What is it?
The G70 is the entry level model into the luxury brand’s line-up. The G70 sedan has proven to be a mild-success here in Australia, as it battles an Australian appetite for SUVs.
For 2022 the European exclusive ‘Shooting Brake’ body style has launched here in Australia. US buyers have already voiced their jealousy over our social channels.
The G70 Shooting Brake adds boot space and attention from bystanders. There’s one slight issue. This only comes with the more mild four cylinder engine, and is not delivered with the spicy twin turbocharged V6.
Is it a recipe for success? Or should you buy a more spacious and well-known wagon from the usual German suspects?
Build Quality4 out of 5.
Genesis build quality is a step above from what you can expect from a regular Hyundai. Leather seats, accenting trim pieces, headlights and the drivers display are all built to an obvious higher standard.
There are some hard plastics and panel gaps that show that the G70 isn’t built as well as the rest of the Genesis range. It feels disconnected from the quality standards that the GV70 SUV has to adhere to. It comes down to this interior feeling older than the rest of the Genesis line-up.
I’m sure a facelift down the road will elevate the G70’s quality into the next gear that it so deserves to be in.
How Much Does it Cost?4.1 out of 5.
Landing in Australia at $79,000 before on road costs, this isn’t going to be the budget wagon alternative. Mercedes and Audi offer similar power outputs and body styles at this price point.
You’re getting a bunch of standard equipment, a sports-oriented drive and of course, the styling. A 15-speaker system and 16-way adjustable heated/cooled seats are some highlight inclusions.
The Genesis G70 Shooting Brake has a unique body-style. Although that comes at a cost when it comes to practicality. Thanks to that swooping roofline, you’re losing boot room when compared to a more squared off design (like the Volvo V60).
Warranty and Servicing5 out of 5.
The G70 Shooting Brake comes with 5 years/50,000km complimentary servicing. That includes a ‘concierge’ pick-up and drop-off service and a service loan car. Warranty is an industry standard 5 year/unlimited kilometre coverage.
If the pick up/drop off service wasn’t impressive enough, you also have a comprehensive First Aid kit and Roadside Assistance kit in the boot. (It was tempting to steal these for myself).
Unlike some German rivals, there is a space-saver spare in the boot, to allow you to limp to the nearest tire store.
Noise Level4.2 out of 5.
I got to experience the G70's sound isolation over 1000km of driving.
Sound isolation from the outside world is luxurious, achieving what Genesis as a brand is trying to do. There’s a distinct lack of wind noise, and hardly a roar or drone from its tires.
I loved experiencing the 15 Lexicon branded speakers placed throughout the cabin. You can switch between presets that include ‘Audience, Stage and Reference’, altering your listening experience.
Sound is rich and with substance when played through these speakers. Being picky, it lacks high end clarity compared to the likes of the Volvo V60’s Bowers/Wilkins system.
That four cylinder motor isn’t going to improve the G70’s drive with any sporty exhaust notes. Rather, there’s a sound generator that can be controlled via the infotainment to generate a range of artificial engine sounds.
Braking4.6 out of 5.
Compared to its competitors, the G70 will outshine them here.
These beefy Brembo brakes offer plenty of bite even when being pushed through fast-paced back roads. I found the tuning to suit a luxury driving experience, meaning these lacked a hefty initial engagement.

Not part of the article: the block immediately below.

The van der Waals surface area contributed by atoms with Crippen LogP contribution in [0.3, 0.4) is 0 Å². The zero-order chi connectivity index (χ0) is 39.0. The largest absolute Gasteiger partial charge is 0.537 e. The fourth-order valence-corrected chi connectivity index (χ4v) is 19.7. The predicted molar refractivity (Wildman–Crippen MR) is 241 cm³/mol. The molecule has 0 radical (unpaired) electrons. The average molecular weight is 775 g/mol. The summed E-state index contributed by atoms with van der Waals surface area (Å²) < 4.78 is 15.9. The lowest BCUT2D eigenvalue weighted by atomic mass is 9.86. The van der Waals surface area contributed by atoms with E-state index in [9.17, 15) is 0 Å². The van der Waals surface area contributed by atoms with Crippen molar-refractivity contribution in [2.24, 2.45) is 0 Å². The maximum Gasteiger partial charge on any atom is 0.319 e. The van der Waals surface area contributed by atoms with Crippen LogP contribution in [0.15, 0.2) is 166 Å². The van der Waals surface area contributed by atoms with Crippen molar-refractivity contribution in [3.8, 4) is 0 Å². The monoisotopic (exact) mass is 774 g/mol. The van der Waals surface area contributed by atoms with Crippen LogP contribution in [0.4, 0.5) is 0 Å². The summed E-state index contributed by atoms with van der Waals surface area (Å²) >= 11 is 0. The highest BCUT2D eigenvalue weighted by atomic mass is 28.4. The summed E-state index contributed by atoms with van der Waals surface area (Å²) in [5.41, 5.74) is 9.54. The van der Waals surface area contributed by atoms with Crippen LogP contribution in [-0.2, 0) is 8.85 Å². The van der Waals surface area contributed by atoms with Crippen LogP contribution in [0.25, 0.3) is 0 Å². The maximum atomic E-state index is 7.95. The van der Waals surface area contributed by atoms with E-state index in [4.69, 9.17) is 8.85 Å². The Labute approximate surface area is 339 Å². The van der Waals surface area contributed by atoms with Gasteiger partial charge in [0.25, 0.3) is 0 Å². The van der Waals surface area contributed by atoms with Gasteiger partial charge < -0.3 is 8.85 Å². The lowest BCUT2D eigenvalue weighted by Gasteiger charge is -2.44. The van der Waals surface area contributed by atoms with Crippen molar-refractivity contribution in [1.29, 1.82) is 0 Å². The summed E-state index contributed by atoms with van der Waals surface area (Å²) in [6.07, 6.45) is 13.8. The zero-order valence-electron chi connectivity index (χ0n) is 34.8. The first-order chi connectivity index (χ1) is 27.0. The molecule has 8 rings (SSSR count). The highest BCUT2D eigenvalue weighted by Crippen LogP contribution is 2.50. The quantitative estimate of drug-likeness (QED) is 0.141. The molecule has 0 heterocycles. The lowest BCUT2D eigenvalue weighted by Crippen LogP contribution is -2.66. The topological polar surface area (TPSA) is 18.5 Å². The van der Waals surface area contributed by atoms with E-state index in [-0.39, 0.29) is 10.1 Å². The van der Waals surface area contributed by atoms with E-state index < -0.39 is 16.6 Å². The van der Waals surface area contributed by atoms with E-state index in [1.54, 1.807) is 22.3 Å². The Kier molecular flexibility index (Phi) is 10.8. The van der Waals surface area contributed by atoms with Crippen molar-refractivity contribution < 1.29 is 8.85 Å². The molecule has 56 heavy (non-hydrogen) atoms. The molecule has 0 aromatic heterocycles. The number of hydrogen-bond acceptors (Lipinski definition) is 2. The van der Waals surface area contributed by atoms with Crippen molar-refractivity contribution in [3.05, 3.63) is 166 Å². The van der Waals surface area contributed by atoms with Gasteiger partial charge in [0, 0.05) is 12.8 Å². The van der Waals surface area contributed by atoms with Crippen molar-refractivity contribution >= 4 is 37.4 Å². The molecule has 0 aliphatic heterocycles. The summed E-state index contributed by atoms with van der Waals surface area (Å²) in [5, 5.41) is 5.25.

You have a pillow-like dead zone that allows for smooth deceleration. As you dip deeper into the pedal, those Brembos will do what Brembos do best, and anchor down hard.
When pushed through high speed corners, there was no obvious brake fade either.
Acceleration/Power4 out of 5.
The easiest way to criticise the new G70 Shooting Brake is that the Lambda-II twin-turbocharged V6 isn’t available here.
Instead, you’re only able to opt the 2.0L turbocharged petrol four cylinder with the Shooting Brake.
It produces 179kW and 353Nm with power sent to the rear wheels.
A claimed acceleration time in the mid-7 second range didn’t feel all too slow in person. A dramatic start can be had with traction control turned off, as the rear wheels slip for grip thanks to a wave of torque. It’s not as dramatic or intoxicating to drive as the V6 was in the sedan, but it’s still good for a bit of driving fun.
Mid-range acceleration is achieved for overtakes on high-speed sections of highway. Thanks to that large Garett turbo, this lack-lustre four cylinder has a little more play to it than the brochure suggests.
Gear Shifting4.7 out of 5.
What came as a real surprise was the gearbox found in the G70. It’s a ZF sourced 8-speed transmission that has a Jekyll and Hyde type personality.
Around town, there are rapid shifts to avoid high revs. It’s an easy car to drive at low speeds and in traffic, making it a comfortable daily driver.
Move into Sport or Sport-Plus mode, and the gearbox evolves how this car drives.
Shifting either in ‘Drive’ or using manual mode via the paddle shifters, you’ll feel every shift under heavy acceleration. Slamming the gears, this gearbox brings this G70 alive if driver engagement is your thing.
Suspension & Handling4.4 out of 5.
A lower centre of gravity, combined with a rear wheel drive set-up is a driver's dream. The G70 Shooting Brake benefits by not being an SUV, rather, exploiting what makes wagons like this so great.
Steering feel, combined with a stiff yet supple ride makes cornering a lot of fun. The seating position offers an optimal view with both front wheel arches in sight. As this has power sent to the rear wheels, you can have a bit more fun with some slight power-oversteer too.